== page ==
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News and Society Expression Unfold

A PRESIDENTIAL TUMBLE IN ABUJA  BY KEEM ABDUL

Read Time:6 Minute, 55 Second

    Tinubu Shows He Is Human, After All

 

Asiwaju Bola Ahmed Tinubu did not get to where he is in life by letting things get to him. 

Moments after he missed his footing and fell while boarding an open-air parade vehicle at this year’s annual Democracy Day at the Eagle Square in Abuja, the Nigerian federal capital, he attempted to put a light-hearted spin on the incident. “I dobale (‘bowed down’ or ‘paid homage’ in Yoruba) for democracy,” he said. Democracy, he added, was worth falling down for. 

Reports say the President quickly regained his composure and continued with the ceremonies – which itself says a lot. 

The President’s jocular comment on his tumble was, in the circumstances, rather apt – coming from someone with his pro-democracy credentials. During the dark days of military rule, he was among activists at the forefront of the often bitter struggle for the restoration of constitutional government in Nigeria, especially in the wake of the political impasse occasioned by the then military junta’s annulment of the widely-acclaimed June 12, 1993 presidential election.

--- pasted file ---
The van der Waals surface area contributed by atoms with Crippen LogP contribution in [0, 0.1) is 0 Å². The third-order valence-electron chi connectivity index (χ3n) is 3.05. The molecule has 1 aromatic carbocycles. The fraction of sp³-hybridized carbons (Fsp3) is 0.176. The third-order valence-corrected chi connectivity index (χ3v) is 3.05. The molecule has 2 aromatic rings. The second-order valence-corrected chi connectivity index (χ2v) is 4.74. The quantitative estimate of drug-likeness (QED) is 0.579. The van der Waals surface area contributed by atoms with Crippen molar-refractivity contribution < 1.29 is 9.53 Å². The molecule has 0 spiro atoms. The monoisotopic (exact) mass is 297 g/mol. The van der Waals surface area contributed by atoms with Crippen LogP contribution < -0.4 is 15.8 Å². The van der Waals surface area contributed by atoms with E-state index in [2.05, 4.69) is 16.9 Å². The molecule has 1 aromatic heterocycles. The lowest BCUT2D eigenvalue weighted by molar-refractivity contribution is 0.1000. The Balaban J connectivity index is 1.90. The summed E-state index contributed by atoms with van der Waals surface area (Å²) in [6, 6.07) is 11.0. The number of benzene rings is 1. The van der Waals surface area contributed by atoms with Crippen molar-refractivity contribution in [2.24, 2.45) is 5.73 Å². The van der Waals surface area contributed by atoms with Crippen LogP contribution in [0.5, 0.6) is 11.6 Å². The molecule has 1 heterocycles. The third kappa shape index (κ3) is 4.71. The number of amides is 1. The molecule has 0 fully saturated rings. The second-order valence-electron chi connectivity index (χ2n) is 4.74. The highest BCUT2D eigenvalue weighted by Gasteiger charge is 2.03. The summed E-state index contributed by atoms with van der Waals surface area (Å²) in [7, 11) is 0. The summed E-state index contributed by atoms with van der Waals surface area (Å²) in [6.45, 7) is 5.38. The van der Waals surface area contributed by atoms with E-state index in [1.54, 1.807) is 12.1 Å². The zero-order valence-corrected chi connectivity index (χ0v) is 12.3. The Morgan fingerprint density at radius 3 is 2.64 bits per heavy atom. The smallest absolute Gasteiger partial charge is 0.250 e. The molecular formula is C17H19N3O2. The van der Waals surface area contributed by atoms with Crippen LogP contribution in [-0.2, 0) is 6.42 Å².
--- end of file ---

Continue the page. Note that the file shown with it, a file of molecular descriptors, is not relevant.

On a serious note, though, the fall raised renewed questions and speculations in certain quarters about the President’s health and fitness. These questions had trended – especially on social media – during the months of campaigns prior to the 2023 presidential elections which brought him to office. In many cases, especially among those who had opposed his quest for the highest office in the land, these questions and speculations had bordered on sarcasm, innuendo, misinformation and gallows humour. To these ones, the recent presidential tumble was proof that the former Lagos State Governor was physically unfit to shoulder the onerous task of governing Nigeria. In the days after the Democracy Day incident, these sentiments trended once again – albeit mixed, this time, with expressions of concern for the well-being of Nigeria’s number one citizen.